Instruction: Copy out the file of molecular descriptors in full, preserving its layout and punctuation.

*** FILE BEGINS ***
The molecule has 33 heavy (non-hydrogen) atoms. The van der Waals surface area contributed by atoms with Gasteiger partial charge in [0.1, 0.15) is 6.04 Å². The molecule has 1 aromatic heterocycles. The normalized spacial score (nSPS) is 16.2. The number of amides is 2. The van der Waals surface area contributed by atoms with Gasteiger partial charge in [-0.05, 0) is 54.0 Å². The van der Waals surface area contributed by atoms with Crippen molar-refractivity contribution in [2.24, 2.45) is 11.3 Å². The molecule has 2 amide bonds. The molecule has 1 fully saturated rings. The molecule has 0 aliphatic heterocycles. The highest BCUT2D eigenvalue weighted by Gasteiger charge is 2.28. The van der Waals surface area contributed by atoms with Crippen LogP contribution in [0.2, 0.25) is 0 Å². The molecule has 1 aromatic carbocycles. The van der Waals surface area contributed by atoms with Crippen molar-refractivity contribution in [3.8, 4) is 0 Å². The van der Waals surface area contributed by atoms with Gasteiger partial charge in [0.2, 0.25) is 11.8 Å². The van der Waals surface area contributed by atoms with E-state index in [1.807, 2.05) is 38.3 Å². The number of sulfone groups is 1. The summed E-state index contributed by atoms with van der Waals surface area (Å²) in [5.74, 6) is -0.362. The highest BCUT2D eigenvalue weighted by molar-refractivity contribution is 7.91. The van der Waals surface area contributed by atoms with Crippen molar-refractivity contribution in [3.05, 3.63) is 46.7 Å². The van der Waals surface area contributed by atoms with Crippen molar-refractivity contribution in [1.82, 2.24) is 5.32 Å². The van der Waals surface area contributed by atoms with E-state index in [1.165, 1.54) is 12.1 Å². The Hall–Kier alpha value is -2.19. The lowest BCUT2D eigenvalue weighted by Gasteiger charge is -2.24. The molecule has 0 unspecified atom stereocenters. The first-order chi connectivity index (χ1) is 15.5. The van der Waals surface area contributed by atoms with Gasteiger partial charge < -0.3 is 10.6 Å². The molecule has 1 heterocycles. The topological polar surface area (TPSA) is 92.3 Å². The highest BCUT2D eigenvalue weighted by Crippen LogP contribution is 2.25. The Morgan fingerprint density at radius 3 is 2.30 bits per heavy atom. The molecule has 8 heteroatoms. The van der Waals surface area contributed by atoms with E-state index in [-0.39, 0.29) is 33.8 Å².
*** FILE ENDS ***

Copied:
The molecule has 33 heavy (non-hydrogen) atoms. The van der Waals surface area contributed by atoms with Gasteiger partial charge in [0.1, 0.15) is 6.04 Å². The molecule has 1 aromatic heterocycles. The normalized spacial score (nSPS) is 16.2. The number of amides is 2. The van der Waals surface area contributed by atoms with Gasteiger partial charge in [-0.05, 0) is 54.0 Å². The van der Waals surface area contributed by atoms with Crippen molar-refractivity contribution in [2.24, 2.45) is 11.3 Å². The molecule has 2 amide bonds. The molecule has 1 fully saturated rings. The molecule has 0 aliphatic heterocycles. The highest BCUT2D eigenvalue weighted by Gasteiger charge is 2.28. The van der Waals surface area contributed by atoms with Crippen LogP contribution in [0.2, 0.25) is 0 Å². The molecule has 1 aromatic carbocycles. The van der Waals surface area contributed by atoms with Crippen molar-refractivity contribution in [3.8, 4) is 0 Å². The van der Waals surface area contributed by atoms with Gasteiger partial charge in [0.2, 0.25) is 11.8 Å². The van der Waals surface area contributed by atoms with E-state index in [1.807, 2.05) is 38.3 Å². The number of sulfone groups is 1. The summed E-state index contributed by atoms with van der Waals surface area (Å²) in [5.74, 6) is -0.362. The highest BCUT2D eigenvalue weighted by molar-refractivity contribution is 7.91. The van der Waals surface area contributed by atoms with Crippen molar-refractivity contribution in [3.05, 3.63) is 46.7 Å². The van der Waals surface area contributed by atoms with Crippen molar-refractivity contribution in [1.82, 2.24) is 5.32 Å². The van der Waals surface area contributed by atoms with E-state index in [1.165, 1.54) is 12.1 Å². The Hall–Kier alpha value is -2.19. The lowest BCUT2D eigenvalue weighted by Gasteiger charge is -2.24. The molecule has 0 unspecified atom stereocenters. The first-order chi connectivity index (χ1) is 15.5. The van der Waals surface area contributed by atoms with Gasteiger partial charge < -0.3 is 10.6 Å². The molecule has 1 heterocycles. The topological polar surface area (TPSA) is 92.3 Å². The highest BCUT2D eigenvalue weighted by Crippen LogP contribution is 2.25. The Morgan fingerprint density at radius 3 is 2.30 bits per heavy atom. The molecule has 8 heteroatoms. The van der Waals surface area contributed by atoms with E-state index in [-0.39, 0.29) is 33.8 Å².